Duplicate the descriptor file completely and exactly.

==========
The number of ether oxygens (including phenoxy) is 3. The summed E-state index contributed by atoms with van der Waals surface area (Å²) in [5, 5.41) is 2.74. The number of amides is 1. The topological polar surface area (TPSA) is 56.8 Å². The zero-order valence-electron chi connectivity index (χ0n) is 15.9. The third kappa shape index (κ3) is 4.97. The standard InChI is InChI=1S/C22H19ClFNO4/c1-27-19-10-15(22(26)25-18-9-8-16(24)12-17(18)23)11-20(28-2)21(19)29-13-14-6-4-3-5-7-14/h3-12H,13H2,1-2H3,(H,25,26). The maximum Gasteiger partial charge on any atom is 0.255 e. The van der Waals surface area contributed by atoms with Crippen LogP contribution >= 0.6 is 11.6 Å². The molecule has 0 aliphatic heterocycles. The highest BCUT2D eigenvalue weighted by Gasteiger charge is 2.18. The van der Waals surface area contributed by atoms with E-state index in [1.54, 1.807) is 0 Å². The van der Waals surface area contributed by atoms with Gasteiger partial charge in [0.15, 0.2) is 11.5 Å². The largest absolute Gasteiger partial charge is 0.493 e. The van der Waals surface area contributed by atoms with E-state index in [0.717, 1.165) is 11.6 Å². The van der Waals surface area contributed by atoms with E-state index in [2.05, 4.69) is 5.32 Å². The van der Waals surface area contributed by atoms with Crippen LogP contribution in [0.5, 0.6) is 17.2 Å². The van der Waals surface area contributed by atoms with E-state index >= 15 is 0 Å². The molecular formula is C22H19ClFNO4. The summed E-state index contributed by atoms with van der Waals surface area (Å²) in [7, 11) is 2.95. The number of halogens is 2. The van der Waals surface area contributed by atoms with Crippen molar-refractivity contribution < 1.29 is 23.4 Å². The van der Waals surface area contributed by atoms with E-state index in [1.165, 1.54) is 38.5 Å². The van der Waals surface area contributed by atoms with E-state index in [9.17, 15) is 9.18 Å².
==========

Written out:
The number of ether oxygens (including phenoxy) is 3. The summed E-state index contributed by atoms with van der Waals surface area (Å²) in [5, 5.41) is 2.74. The number of amides is 1. The topological polar surface area (TPSA) is 56.8 Å². The zero-order valence-electron chi connectivity index (χ0n) is 15.9. The third kappa shape index (κ3) is 4.97. The standard InChI is InChI=1S/C22H19ClFNO4/c1-27-19-10-15(22(26)25-18-9-8-16(24)12-17(18)23)11-20(28-2)21(19)29-13-14-6-4-3-5-7-14/h3-12H,13H2,1-2H3,(H,25,26). The maximum Gasteiger partial charge on any atom is 0.255 e. The van der Waals surface area contributed by atoms with Crippen LogP contribution >= 0.6 is 11.6 Å². The molecule has 0 aliphatic heterocycles. The highest BCUT2D eigenvalue weighted by Gasteiger charge is 2.18. The van der Waals surface area contributed by atoms with E-state index in [1.54, 1.807) is 0 Å². The van der Waals surface area contributed by atoms with Gasteiger partial charge in [0.15, 0.2) is 11.5 Å². The largest absolute Gasteiger partial charge is 0.493 e. The van der Waals surface area contributed by atoms with E-state index in [0.717, 1.165) is 11.6 Å². The van der Waals surface area contributed by atoms with E-state index in [2.05, 4.69) is 5.32 Å². The van der Waals surface area contributed by atoms with Crippen LogP contribution in [0.5, 0.6) is 17.2 Å². The van der Waals surface area contributed by atoms with E-state index >= 15 is 0 Å². The molecular formula is C22H19ClFNO4. The summed E-state index contributed by atoms with van der Waals surface area (Å²) in [7, 11) is 2.95. The number of halogens is 2. The van der Waals surface area contributed by atoms with Crippen molar-refractivity contribution < 1.29 is 23.4 Å². The van der Waals surface area contributed by atoms with E-state index in [1.165, 1.54) is 38.5 Å². The van der Waals surface area contributed by atoms with E-state index in [9.17, 15) is 9.18 Å².